Friday, April 7, 2017

8:00 PM

Do We Find Or Lose Ourselves in the Negative?
Jade McGleughlin, LICSW

The experience of deeply traumatized patients is rarely amenable to simple representation. Often we come to learn their stories through various enactments that bring into being aspects of their trauma that have previously been unsymbolized. The recognition of certain trauma however is marked less by the trauma and its symbolic representation than by a gap trauma creates – “a breach in the mind’s experience of time, self, and the world” (Caruth, 1996, p. 4). This breach, often experienced as a state of non-being, may be central to certain kinds of early trauma because “the space of unconsciousness is what paradoxically, preserves the trauma” (Caruth, 1996 p. 62). The breach in the mind is what comes to characterize our subjective experience. Our most familiar impulse is to understand, name, and represent trauma in language, which is an inherently creative act. Yet the impulse to close the gap of traumatic experience may be violating, a terrible erasure and misrecognition of patients who live the breach, whose present absence is a testimony to the gaps of their subjectivity.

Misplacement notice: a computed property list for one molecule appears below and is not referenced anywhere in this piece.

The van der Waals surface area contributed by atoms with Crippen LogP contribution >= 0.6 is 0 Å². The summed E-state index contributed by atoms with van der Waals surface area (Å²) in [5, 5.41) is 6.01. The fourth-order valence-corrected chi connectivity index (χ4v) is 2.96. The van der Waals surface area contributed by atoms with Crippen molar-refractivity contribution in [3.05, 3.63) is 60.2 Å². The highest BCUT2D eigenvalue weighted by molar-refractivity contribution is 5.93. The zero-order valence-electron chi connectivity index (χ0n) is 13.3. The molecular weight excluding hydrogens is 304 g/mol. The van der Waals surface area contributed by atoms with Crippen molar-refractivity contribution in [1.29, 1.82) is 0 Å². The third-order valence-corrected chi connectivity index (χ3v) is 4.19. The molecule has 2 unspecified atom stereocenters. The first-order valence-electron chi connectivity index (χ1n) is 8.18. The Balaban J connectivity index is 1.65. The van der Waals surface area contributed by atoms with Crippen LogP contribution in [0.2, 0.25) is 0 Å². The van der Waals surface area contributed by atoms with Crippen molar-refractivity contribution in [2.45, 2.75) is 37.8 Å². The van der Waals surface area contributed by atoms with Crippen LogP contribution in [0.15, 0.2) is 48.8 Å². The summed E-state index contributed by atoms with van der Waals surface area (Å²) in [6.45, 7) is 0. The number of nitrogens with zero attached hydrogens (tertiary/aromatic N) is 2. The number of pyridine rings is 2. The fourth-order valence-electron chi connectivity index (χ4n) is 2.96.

Using the photographs of Francesca Woodman, who killed herself at 22, my patient and I immerse ourselves in a group of haunting images that Woodman created before she suicided. Those images, which visually represent states of nonbeing, become a metaphor for my patient and I to create a new medium to communicate about the sequellae of her traumatic past without the reductive stamp of language.

Caruth, C. (1996). Unclaimed Experience: Trauma, Narrative, and History. Baltimore, Maryland and London, England: The Johns Hopkins University Press.

President, Supervisor, Faculty, Board Member, Supervising Analyst, The Massachusetts Institute For Psychoanalysis. Assistant Editor, Psychoanalytic Dialogues and Contributing Editor, Studies in Gender and Sexuality.  Author, numerous articles in Psychoanalytic Dialogues, Studies in Gender and Sexuality and book chapters.  She presents nationally and internationally. She has a private practice in Cambridge, MA, treating children and adults, and doing consultations on difficult therapies.



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